I was thrilled to find this wonderful document about the Christian perspective on sport and the human person. I have long believed that sports are crucial to the school day, that contests help promote schools AND that occasional games on Sunday’s, outside of Mass times, are a wholesome and appropriate activity for youth. Please enjoy the following short excerpt taken from the document:
“The Church has been engaged in dialogue with sport from the earliest years of its existence. It is well known that St. Paul used sports metaphors to explain the Christian life to the Gentiles. In the medieval period, lay Catholics played games and sports on feast days, which accounted for a good deal of the year, as well as on Sundays. Such play found theological support in the writing of Thomas Aquinas who argued that there can be “a virtue about games” because virtue has to do with moderation. A virtuous person, by this account, should not be working all the time, but also needs time for play and recreation. The humanists of the Renaissance and the early Jesuits made use of Thomas Aquinas’ understanding of virtue when they decided that students needed time for play and recreation during the course of the school day. This was the original rationale for the inclusion of play and sports in educational institutions in the Western world.”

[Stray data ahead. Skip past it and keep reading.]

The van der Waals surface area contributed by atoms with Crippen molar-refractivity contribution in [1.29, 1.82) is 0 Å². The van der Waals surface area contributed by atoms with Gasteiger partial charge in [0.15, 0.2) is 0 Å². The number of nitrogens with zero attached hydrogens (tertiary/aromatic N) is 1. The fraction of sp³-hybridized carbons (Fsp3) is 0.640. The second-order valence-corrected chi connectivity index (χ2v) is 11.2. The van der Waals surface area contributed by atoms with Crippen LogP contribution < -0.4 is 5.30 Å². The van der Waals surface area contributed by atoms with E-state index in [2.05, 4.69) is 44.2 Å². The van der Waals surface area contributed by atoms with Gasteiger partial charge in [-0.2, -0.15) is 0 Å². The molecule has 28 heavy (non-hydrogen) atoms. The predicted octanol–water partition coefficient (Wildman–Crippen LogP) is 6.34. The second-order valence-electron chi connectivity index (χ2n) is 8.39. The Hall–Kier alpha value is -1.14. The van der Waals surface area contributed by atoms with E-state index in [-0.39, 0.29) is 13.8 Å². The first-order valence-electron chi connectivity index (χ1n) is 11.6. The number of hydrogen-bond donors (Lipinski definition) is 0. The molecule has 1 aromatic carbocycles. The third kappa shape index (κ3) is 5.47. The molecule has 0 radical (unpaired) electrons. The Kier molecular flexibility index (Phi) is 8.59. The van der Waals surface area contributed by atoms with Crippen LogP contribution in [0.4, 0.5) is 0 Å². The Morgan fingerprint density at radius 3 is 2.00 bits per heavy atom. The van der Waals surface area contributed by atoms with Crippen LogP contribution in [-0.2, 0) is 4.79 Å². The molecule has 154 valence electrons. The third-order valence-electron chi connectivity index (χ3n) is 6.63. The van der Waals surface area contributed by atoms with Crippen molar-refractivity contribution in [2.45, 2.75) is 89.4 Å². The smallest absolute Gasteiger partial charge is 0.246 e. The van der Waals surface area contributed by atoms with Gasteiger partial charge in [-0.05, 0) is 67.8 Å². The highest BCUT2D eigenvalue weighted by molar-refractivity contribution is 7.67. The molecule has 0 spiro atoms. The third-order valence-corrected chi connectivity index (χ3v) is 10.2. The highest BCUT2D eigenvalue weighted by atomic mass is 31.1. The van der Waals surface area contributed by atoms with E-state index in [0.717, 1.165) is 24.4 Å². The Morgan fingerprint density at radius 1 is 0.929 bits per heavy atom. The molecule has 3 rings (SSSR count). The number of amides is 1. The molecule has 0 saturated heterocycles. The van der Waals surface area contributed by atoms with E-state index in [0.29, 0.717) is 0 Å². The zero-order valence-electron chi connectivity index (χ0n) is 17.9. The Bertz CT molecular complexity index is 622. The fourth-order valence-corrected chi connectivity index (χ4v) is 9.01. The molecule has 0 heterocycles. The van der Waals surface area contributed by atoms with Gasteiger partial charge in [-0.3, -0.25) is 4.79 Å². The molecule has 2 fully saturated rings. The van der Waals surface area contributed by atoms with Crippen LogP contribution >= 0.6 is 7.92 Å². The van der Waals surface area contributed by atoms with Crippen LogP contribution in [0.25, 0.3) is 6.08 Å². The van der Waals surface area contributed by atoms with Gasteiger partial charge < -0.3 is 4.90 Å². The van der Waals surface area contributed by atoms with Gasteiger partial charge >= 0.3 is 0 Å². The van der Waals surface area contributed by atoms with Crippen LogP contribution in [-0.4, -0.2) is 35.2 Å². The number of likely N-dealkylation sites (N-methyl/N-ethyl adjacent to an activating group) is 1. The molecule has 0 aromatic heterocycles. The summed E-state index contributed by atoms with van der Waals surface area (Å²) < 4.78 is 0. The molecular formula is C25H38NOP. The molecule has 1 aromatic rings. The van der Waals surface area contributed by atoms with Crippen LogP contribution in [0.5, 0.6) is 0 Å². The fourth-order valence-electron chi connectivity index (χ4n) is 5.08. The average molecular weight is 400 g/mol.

The beautiful document is worthy of a read by of us! Enjoy!